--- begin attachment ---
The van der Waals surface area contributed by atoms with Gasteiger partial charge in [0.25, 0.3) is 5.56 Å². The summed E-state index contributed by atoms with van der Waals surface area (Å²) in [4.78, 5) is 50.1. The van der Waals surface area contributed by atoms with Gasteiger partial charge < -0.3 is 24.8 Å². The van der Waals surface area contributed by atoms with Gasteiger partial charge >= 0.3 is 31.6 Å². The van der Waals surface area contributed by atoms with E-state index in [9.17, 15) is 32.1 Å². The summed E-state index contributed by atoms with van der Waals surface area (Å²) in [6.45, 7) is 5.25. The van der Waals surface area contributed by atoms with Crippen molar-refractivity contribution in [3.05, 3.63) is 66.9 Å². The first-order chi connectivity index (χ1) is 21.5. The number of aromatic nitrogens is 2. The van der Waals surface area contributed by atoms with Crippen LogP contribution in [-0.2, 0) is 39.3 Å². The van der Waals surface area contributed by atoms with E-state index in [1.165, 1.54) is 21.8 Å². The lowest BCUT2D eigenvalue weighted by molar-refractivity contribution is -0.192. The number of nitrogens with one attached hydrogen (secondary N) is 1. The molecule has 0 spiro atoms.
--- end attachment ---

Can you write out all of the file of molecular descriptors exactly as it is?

The van der Waals surface area contributed by atoms with Gasteiger partial charge in [0.25, 0.3) is 5.56 Å². The summed E-state index contributed by atoms with van der Waals surface area (Å²) in [4.78, 5) is 50.1. The van der Waals surface area contributed by atoms with Gasteiger partial charge < -0.3 is 24.8 Å². The van der Waals surface area contributed by atoms with Gasteiger partial charge >= 0.3 is 31.6 Å². The van der Waals surface area contributed by atoms with E-state index in [9.17, 15) is 32.1 Å². The summed E-state index contributed by atoms with van der Waals surface area (Å²) in [6.45, 7) is 5.25. The van der Waals surface area contributed by atoms with Crippen molar-refractivity contribution in [3.05, 3.63) is 66.9 Å². The first-order chi connectivity index (χ1) is 21.5. The number of aromatic nitrogens is 2. The van der Waals surface area contributed by atoms with Crippen LogP contribution in [-0.2, 0) is 39.3 Å². The van der Waals surface area contributed by atoms with E-state index in [1.165, 1.54) is 21.8 Å². The lowest BCUT2D eigenvalue weighted by molar-refractivity contribution is -0.192. The number of nitrogens with one attached hydrogen (secondary N) is 1. The molecule has 0 spiro atoms.